At around 6:30 a.m. on Christmas Day, country singer JP Harris woke up to an explosion. A 63-year-old man had parked an RV next to an AT&T network hub in downtown Nashville and blown the vehicle up, killing himself, injuring eight others, and flattening several buildings. Cell service was knocked out for days.
When federal investigators looked into the Nashville bomber, they found letters he’d written promoting 9/11 conspiracies, suggesting the moon landing was fabricated, and claiming that reptilians had taken control of the Earth. (Needless to say, there is no evidence for any of these claims). “Everything is an illusion,” the bomber wrote in one letter. “There is no such thing as death.”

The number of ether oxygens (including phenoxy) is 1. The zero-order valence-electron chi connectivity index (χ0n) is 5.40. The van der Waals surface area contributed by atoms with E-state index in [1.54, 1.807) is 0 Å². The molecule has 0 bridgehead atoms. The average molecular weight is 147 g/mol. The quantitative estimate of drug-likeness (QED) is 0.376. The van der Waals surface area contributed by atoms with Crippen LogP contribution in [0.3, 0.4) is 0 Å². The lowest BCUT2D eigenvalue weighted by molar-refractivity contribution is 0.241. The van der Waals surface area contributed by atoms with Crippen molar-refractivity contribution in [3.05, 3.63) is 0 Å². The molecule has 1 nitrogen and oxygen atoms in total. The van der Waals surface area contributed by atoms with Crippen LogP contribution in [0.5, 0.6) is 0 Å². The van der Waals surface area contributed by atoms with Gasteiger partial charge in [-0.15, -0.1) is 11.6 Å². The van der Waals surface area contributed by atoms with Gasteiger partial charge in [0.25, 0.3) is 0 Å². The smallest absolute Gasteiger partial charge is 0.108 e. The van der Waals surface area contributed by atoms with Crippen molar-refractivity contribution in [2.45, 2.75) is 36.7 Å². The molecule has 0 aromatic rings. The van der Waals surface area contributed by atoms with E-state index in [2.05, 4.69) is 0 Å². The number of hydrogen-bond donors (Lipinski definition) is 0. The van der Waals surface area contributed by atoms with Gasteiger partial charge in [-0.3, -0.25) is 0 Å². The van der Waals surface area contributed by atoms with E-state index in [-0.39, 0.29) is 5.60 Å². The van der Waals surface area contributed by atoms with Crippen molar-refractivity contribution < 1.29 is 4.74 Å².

Until then, Harris hadn’t sung much about current events. “Country music brings people from different walks of life together,” he said. “So, I’ve not been incredibly outspoken about my personal politics.” But after the bombing, he fumed over fringe theories. “I just wrote out the most absurd histories of all these conspiracies to draw out the comparisons,” Harris said. “I tried to stretch it as far as I could, while keeping it tethered to the absurd shit that these people are saying and outlining on the internet.”
Originally published at https://www.thedailybeast.com/is-country-music-turning-on-racism-and-qanon-conspiracies?source=articles&via=rss on .